Summary of FY 2023 School District of Philadelphia Internal Control Comments

Audit Date: May 22, 2024
Audit Categories
  • Annual,
  • Financial
Controller: Christy Brady

Executive Summary

During our FY 2023 School District of Philadelphia (School District) audit, the City Controller’s Office noted a deficiency in internal control other than a significant deficiency or a material weakness, that is not required to be reported under Government Auditing Standards that should, nonetheless, be addressed by management, and presents an opportunity for strengthening internal controls and operating efficiency. The same condition was also reported in the FY 2022 School District Report on Internal Control and on Compliance and Other Matters (Internal Control Report). Additionally, we noted that School District management resolved four prior year conditions reported in the FY 2022 Internal Control Report.

Condition: In our prior year report, we commented that the School District owed $1.4 million to almost 200 former employees that separated from service as far back as 2016. As of June 30, 2023, the School District processed 1,318 of the backlogged termination payment cases of which 1,189 were from 2022 and the remaining 129 were from 2021 and prior.

At the conclusion of our fiscal 2023 audit, we found that termination payments totaling $1.7 million due to more than 300 former School District employees that separated from service, still had not been distributed.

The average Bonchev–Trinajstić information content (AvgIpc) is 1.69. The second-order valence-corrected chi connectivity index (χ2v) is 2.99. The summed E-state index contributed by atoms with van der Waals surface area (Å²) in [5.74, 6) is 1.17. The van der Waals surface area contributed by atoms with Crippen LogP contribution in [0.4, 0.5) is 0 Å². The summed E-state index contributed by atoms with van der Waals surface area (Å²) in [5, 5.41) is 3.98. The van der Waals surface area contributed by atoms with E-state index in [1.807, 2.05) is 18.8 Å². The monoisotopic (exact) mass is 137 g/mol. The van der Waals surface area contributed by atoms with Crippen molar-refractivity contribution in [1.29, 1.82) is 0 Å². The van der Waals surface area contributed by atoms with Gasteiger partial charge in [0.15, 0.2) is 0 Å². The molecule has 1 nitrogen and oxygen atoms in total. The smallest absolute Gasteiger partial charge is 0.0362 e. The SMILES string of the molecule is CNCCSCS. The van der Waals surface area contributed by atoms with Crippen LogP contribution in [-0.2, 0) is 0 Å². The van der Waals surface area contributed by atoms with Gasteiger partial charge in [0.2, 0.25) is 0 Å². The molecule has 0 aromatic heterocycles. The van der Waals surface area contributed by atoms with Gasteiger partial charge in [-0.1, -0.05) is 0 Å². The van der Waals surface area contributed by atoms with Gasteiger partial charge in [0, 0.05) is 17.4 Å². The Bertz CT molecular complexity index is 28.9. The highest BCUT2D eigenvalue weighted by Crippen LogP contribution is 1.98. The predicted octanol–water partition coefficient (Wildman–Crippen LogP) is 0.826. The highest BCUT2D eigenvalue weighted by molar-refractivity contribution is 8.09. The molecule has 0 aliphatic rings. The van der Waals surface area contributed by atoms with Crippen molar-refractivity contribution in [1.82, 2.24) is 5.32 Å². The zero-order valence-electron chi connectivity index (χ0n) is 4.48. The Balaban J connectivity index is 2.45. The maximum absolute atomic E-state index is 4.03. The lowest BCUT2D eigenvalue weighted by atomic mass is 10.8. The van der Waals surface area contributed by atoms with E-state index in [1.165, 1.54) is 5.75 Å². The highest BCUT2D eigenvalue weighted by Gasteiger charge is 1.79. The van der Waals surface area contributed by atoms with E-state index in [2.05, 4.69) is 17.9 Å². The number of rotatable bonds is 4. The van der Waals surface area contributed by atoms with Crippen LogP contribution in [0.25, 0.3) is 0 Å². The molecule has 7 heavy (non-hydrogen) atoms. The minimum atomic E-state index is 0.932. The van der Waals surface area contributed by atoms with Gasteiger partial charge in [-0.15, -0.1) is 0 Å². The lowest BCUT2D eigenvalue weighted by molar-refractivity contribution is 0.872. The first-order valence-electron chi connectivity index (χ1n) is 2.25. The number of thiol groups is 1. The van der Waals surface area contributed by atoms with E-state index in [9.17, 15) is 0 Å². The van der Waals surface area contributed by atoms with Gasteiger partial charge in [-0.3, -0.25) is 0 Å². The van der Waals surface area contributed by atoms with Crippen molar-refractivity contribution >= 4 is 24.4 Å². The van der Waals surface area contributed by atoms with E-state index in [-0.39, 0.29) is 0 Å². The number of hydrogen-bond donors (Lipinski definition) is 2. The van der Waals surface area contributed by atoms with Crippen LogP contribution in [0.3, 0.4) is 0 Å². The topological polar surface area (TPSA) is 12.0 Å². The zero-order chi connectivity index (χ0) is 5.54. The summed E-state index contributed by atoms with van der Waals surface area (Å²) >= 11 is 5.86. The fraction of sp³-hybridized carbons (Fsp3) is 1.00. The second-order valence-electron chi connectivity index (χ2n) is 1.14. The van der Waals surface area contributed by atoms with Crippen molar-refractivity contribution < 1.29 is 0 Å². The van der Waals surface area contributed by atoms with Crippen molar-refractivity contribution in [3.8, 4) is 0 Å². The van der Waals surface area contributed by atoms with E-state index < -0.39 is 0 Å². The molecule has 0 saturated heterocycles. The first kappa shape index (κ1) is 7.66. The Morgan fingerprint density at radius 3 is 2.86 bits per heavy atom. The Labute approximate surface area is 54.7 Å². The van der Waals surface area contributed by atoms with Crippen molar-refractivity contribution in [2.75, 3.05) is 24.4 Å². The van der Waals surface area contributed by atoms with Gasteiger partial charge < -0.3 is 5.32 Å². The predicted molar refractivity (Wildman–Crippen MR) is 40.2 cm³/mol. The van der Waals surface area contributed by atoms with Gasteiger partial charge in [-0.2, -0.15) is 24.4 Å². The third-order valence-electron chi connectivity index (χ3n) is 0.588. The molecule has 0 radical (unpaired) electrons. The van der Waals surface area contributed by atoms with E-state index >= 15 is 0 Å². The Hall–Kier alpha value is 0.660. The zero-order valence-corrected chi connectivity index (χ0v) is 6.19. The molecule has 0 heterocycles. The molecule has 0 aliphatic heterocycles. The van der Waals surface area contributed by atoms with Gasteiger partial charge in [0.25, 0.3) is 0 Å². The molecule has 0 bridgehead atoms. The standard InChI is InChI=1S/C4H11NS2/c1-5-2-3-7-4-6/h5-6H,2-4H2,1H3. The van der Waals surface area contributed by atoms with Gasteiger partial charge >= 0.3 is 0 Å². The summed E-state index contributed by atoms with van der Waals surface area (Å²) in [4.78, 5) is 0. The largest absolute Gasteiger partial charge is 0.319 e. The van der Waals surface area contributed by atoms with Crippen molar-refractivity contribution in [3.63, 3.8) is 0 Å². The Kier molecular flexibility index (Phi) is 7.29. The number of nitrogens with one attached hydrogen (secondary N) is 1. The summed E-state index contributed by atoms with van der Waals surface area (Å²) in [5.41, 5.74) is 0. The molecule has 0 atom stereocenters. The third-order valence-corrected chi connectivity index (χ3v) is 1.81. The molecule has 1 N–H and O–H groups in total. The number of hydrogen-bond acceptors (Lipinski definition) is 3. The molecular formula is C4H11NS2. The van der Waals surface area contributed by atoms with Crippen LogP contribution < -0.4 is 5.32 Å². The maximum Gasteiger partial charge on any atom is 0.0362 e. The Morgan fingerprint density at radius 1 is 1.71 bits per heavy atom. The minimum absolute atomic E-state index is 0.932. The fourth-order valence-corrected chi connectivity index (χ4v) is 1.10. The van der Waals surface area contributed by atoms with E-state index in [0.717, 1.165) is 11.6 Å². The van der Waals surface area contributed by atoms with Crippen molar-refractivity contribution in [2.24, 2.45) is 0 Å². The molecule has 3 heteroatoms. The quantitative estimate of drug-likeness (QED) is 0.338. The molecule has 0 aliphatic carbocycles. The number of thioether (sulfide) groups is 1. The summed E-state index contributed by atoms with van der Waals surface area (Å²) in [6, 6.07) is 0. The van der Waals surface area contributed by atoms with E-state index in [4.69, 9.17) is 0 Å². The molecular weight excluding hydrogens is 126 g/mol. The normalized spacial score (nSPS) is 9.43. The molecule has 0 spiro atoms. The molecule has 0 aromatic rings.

Criteria: Under the current labor agreements with many of its unionized employees, when an employee separates from School District employment, they are entitled to termination pay for the unused time within 30-75 days of their separation. Termination pays for employees under age 55 could be subject to Pennsylvania’s Abandoned and Unclaimed Property Law (escheat law). For employees under 55, the School District is required to pay the separated employee directly by check. Pennsylvania’s escheat law indicates that unclaimed wages or other compensation for personal services that have remained unclaimed by the owner for more than two years after it becomes payable or distributable are presumed unclaimed. The law further states that all abandoned and unclaimed property is subject to the custody of the Commonwealth.

Effect: The School District appears to be in violation of applicable labor agreements. Regarding the termination pay of former employees under the age of 55 whose pay has remained uncollected for more than two years, the School District may also be in violation of Pennsylvania’s escheat law. As of June 30, 2023, almost $65,000 should have been escheated to the Commonwealth.

Cause: In previous years, School District management had difficulty dedicating the necessary resources to address outstanding termination pay owed to employees that have separated from the School District.

Recommendation: School District management should prioritize processing any outstanding termination payments owed to separated employees to ensure that the School District is in compliance with current labor agreements. Also, management should remit the unclaimed amounts due to the Commonwealth two years after they become payable or distributable to former employees that separated under the age of 55.